Housing Secretary Julián Castro was long touted as a possible running mate for Hillary Clinton, but when the call came Friday informing him that the presumptive Democratic nominee had picked someone else, he wasn’t entirely surprised.
“It’s disappointing, of course,” Castro said in a telephone interview Saturday morning, “but it’s also easy to put into perspective. When I was 30 years old, I lost a very close mayor’s race. At the time I was completely disappointed and crushed. But a few years later I came back and I became mayor of San Antonio and it actually worked out for the better.”
Castro burst onto the national scene when he delivered a well-received keynote address at the 2012 Democratic convention. He then was still the mayor of San Antonio and soon after was talked about as a prospective vice-presidential nominee in 2016, a symbol of the rising importance of Hispanic voters and the key role they play in the Democratic Party’s coalition.
The talk continued when he moved to Washington and joined the Obama cabinet as housing secretary.
But two things changed over between the time he was first seen as a short list choice for vice president and the time Clinton made her selection.
One was the rise of Republican nominee Donald Trump and the effect of his candidacy on the Latino vote. Trump’s harsh words toward Mexicans and his stance on immigration appear to have put the Hispanic vote even further out of reach for the GOP.
Along with Castro, Clinton had looked seriously at Labor Secretary Thomas Perez as a possible running mate. But for Clinton, choosing a Hispanic seemed less vital with Trump doing plenty to motivate Hispanic voters to support the Democrat.
The other change was the rise of terrorism and security as prominent issues in the campaign. That changed Clinton’s thinking, according to multiple sources, about what she wanted in a running mate. She told Castro as much when the two met at her home on July 15 in Washington, according to someone who had knowledge of the conversation.
“She said that in the last year, what had happened in San Bernardino and Orlando, what had happened overseas, had influenced how she was thinking about this election — that they were heading in the direction of taking someone with national security and foreign policy experience,” said this person, who declined to be identified to share what was known about a private conversation.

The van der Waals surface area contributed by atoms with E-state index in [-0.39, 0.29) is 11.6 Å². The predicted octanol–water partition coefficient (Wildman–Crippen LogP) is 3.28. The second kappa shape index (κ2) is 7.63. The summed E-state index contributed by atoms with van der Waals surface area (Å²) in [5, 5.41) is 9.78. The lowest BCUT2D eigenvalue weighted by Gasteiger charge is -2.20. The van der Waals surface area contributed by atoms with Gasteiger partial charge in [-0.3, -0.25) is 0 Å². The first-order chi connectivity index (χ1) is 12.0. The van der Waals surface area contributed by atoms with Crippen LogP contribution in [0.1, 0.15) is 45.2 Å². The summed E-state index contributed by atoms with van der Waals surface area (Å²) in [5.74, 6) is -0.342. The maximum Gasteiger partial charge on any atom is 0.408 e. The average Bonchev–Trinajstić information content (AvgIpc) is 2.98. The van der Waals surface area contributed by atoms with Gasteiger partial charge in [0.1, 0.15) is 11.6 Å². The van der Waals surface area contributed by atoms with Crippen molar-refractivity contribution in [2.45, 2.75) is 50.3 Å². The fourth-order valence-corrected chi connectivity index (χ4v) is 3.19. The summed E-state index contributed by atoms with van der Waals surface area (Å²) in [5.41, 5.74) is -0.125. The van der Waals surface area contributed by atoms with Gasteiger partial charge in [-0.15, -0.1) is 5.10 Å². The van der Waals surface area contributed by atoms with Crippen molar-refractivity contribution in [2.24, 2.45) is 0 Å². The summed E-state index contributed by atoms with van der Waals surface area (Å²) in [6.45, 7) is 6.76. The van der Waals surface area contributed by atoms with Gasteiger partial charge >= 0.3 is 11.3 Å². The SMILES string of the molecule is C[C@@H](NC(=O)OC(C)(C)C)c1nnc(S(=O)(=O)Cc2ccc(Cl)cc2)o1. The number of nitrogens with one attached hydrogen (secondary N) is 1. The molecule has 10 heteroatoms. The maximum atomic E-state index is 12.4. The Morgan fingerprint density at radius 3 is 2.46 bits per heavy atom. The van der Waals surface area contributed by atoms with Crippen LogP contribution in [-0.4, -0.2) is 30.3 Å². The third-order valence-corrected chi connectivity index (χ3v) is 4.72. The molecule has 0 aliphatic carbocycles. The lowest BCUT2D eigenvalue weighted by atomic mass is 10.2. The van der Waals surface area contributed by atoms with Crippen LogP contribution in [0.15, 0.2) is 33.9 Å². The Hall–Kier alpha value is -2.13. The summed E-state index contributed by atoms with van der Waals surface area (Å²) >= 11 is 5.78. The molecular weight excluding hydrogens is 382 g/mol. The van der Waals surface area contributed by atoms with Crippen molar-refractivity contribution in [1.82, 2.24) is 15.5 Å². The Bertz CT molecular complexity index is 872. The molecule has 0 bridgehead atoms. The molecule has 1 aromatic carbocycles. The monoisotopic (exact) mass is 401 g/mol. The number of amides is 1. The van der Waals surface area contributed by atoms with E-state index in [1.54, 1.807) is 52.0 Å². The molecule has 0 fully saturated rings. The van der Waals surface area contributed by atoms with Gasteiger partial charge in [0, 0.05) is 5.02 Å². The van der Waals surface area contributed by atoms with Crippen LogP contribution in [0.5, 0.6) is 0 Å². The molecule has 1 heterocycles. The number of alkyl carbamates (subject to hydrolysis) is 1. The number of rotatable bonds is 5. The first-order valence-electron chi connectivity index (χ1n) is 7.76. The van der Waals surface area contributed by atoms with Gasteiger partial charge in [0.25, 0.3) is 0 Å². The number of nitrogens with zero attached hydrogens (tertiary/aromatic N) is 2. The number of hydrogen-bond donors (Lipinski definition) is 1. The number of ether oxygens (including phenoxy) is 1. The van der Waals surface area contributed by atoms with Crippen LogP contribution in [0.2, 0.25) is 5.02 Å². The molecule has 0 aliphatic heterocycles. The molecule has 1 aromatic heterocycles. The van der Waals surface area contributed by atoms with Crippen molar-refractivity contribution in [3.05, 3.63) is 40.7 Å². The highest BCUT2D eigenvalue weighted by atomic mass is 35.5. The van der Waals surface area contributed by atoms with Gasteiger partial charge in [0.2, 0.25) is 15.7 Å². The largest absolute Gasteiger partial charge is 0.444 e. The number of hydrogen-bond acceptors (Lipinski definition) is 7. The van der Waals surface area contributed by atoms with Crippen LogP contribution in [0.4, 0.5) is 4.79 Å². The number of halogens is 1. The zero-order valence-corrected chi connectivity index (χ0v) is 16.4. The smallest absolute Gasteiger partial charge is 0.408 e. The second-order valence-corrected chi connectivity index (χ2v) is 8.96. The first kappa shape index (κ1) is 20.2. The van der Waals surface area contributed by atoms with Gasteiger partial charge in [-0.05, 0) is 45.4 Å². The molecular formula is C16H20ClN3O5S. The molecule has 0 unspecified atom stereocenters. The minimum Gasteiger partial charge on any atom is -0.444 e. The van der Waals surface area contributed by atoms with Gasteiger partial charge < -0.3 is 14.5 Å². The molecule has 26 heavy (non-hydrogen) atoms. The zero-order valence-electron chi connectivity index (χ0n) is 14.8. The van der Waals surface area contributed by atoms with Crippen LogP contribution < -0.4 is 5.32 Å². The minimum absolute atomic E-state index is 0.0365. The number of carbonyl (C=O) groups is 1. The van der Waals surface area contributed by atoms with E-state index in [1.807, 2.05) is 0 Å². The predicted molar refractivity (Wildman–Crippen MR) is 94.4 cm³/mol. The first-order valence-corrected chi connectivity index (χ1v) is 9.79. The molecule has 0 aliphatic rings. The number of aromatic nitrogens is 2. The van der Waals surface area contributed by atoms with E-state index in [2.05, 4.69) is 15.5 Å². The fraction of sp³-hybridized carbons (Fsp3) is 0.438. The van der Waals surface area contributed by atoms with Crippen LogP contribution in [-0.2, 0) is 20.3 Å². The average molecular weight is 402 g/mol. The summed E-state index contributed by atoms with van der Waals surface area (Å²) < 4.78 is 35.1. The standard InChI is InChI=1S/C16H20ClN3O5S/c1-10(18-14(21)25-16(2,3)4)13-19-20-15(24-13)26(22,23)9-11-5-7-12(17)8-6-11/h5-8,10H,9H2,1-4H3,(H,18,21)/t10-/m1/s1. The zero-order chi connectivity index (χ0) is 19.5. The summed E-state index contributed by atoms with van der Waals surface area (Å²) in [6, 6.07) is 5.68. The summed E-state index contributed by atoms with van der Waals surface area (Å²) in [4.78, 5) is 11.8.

In his Saturday telephone interview with The Washington Post, Castro said he had no doubt that Clinton will receive the overwhelming share of the Hispanic vote, even without a Latino on the ticket.
“I believe that Hillary Clinton has a broad vision for America and that the Latino community is very much a part of that vision,” he said. “I’m confident she will get strong support.”
He added: “In the years to come there will be a Latino or Latina president. I believe that’s going to happen in due time. I hope to be alive to see it, and I’m very confident that my kids will.”
He said the process of being considered was unique in his experience. “It’s certainly something quite different from the usual course of affairs, particularly for someone going through it for the first time,” he said. “It’s this odd in-between world — being talked about a lot, but really the process goes on within the privacy of the campaign. That’s certainly an odd dynamic you don’t usually know in politics.”
He also called the process “very well done, very professionally done process. I give the campaign tremendous credit for the discipline and how thorough they were."
Castro got the official word Friday night that he would not be Clinton’s choice from campaign chair John Podesta. By Saturday morning, he was looking forward to the Democratic National Convention in Philadelphia, where his twin brother, U.S. Rep. Joaquin Castro, D-San Antonio, will speak, and to whatever the next chapter brings him.
“I can see that in life the road turns, and you don’t know how things are going to work out, and that often times things can work out for the better,” he said. "So I’m looking forward to the years ahead. I got into public service because I felt very blessed with opportunity. I want to make sure that others have that same opportunity. Wherever I'm at, I’m going to find ways to do that.”
This story originally ran in The Washington Post.